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Starfish to inspire new cure for inflammation?

The humble starfish could hold the key to finding a new breakthrough treatment for inflammatory conditions such as asthma, hay fever and arthritis, scientists say.

world Updated: Dec 09, 2010 19:07 IST

The humble starfish could hold the key to finding a new breakthrough treatment for inflammatory conditions such as asthma, hay fever and arthritis, scientists say.

The species the scientists are interested in is the spiny starfish (Marthasterias glacialis), and in particular the slimy goo that covers its body, which they say could inspire new medicines since the coating contains chemicals.

While most man-made structures that are placed in the water rapidly get caked with a mixture of marine life, starfish manage to keep their surface clear. Dr Charlie Bavington, from GlycoMar, a marine biotechnology company based at the Scottish Association for Marine Science in Oban, explained: "Starfish live in the sea, and are bathed in a solution of bacteria, larvae, viruses and all sorts of things that are looking for somewhere to live. "But starfish are better than Teflon: they have a very efficient anti-fouling surface that prevents things from sticking," Bavington was quoted as saying by the BBC.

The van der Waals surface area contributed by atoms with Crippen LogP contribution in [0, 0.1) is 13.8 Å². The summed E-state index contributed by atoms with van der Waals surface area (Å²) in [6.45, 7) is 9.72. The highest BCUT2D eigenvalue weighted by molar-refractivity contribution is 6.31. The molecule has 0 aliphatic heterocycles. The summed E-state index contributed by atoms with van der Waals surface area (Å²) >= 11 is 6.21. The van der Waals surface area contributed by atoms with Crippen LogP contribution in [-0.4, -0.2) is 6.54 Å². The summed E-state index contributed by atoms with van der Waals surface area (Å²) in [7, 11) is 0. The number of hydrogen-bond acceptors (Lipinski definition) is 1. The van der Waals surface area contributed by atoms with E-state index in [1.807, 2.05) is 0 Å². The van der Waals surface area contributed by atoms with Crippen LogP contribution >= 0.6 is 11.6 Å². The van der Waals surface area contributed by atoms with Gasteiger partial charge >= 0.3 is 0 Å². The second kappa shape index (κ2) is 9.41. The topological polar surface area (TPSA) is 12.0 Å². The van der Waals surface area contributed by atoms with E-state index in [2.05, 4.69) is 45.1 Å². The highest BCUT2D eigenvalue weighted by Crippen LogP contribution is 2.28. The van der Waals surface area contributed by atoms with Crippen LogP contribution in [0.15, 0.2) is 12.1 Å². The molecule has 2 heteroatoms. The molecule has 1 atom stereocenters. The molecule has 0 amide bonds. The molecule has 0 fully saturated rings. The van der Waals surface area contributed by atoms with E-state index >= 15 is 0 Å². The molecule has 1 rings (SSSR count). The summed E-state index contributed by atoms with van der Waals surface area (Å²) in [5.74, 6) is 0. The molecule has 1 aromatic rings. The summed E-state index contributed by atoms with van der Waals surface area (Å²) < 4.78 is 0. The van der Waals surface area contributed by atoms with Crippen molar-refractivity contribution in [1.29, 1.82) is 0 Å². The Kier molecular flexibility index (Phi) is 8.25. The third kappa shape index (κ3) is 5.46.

And it is this non-stick property that has grabbed medical scientists' attention. Inflammation is the body's natural response to an injury or infection, but inflammatory conditions are caused when the immune system begins to rage out of control.

The idea is that a treatment based on starfish slime could effectively coat our blood vessels in the same way the goo covers the marine creature, and prevent this problem.

Bavington said: "It is a very similar situation to something sticking to a starfish in the sea. While many inflammatory conditions can be effectively treated, for example with steroids, these drugs can often cause unwanted side effects.

But scientists at King's College London (KCL) think starfish could offer a better solution, and they have been analysing the chemicals in the creature's non-stick slime. Clive Page, professor of pharmacology at KCL, said: "The starfish have effectively done a lot of the hard work for us. Having identified promising compounds, scientists are now working on creating their own versions of them in the laboratory. They want to create a treatment that is inspired by starfish goo rather than one that is made from it. While the starfish-based cure might be some years off, the race to explore the oceans for its medical potential is only just beginning.

A sea snail has already formed the basis of a new painkiller, and scientists are starting to look at a whole range of marine life, from sea cucumbers to seaweed.